I asked him if the nurses were treating him well. He said yes, but I teased him that I wanted to speak to the one who had just entered the room, so that I could explain to her how “important” her charge was. “Oh you don’t have to do that,” he said.

I laughed: “Hey, look what happened to Andy Warhol. It couldn’t hurt!”

Douglas Walla let me know a week or so ago that Paul had entered hospice care. He died quietly today.

The visionary artist and luminary, Paul Laffoley, has died today after a long battle with congestive heart failure. He had an extraordinary grasp of multiple fields of knowledge compulsively pursing interests that often lead him into uncharted territory. His complex theoretical constructs were uniquely presented in highly detailed mandala-like canvases largely scaled to Fibonacci’s golden ratio. While an active participant in numerous speculative organizations including his own Boston Visionary Cell since the early 70s, his work began to attract an increasing following in his late career with shows at the Palais de Tokyo (2009), Hamburger Bahnhof (2011), Hayward Gallery, London, Henry Art Gallery, Seattle, and Yerba Buena Center for the Arts (2013). The first book on Laffoley’s oeuvre was The Phenomenology of Revelation published by Kent Fine Art in 1989, followed by several subsequent publications beginning with his first retrospective organized by the Austin Museum of Art (1999).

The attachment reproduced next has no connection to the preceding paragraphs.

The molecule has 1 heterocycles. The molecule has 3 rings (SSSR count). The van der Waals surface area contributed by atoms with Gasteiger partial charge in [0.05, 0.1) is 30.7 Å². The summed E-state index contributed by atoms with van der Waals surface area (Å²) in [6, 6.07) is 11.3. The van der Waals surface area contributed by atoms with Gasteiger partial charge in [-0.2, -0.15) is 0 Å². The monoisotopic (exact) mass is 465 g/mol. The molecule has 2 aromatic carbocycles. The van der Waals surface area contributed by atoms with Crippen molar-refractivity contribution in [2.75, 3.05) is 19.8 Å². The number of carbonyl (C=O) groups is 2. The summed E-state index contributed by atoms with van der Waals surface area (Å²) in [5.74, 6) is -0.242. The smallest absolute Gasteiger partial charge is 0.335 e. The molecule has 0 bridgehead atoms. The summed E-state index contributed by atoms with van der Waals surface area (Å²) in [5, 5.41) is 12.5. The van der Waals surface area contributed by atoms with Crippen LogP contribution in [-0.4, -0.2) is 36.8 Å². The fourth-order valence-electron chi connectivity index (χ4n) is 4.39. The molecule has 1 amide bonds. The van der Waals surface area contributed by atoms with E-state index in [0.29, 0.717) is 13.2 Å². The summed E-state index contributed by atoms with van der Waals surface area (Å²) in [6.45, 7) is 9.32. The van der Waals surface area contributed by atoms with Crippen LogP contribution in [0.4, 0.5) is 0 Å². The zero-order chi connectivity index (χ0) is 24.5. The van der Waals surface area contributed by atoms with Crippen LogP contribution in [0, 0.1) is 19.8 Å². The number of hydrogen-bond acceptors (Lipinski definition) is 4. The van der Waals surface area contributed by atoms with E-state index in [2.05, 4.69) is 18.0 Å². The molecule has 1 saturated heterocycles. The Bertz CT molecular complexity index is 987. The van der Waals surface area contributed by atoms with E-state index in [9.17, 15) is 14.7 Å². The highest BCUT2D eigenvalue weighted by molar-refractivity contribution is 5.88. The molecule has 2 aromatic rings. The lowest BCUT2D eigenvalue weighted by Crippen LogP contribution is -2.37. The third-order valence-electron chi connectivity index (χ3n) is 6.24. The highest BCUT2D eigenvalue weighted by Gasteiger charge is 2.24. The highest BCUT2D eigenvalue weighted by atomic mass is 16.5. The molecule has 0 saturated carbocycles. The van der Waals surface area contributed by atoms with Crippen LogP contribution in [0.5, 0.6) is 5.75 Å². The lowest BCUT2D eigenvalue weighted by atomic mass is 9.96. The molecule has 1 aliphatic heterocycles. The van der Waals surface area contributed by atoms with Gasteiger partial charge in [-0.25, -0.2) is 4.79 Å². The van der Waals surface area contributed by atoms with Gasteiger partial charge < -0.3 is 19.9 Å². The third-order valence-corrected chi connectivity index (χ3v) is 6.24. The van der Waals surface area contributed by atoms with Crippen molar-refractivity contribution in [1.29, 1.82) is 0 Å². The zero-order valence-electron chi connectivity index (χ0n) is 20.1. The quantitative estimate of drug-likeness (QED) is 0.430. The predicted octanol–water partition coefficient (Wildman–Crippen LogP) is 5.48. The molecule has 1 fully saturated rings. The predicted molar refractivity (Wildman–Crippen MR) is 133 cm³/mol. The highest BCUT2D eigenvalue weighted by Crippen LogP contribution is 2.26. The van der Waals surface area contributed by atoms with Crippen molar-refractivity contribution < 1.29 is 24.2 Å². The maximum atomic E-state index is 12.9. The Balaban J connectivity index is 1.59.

Forthcoming in March of 2016, the University of Chicago Press will be releasing the long awaited book entitled The Essential Paul Laffoley. He was a kind and generous giant, and he will be sorely missed by all of us.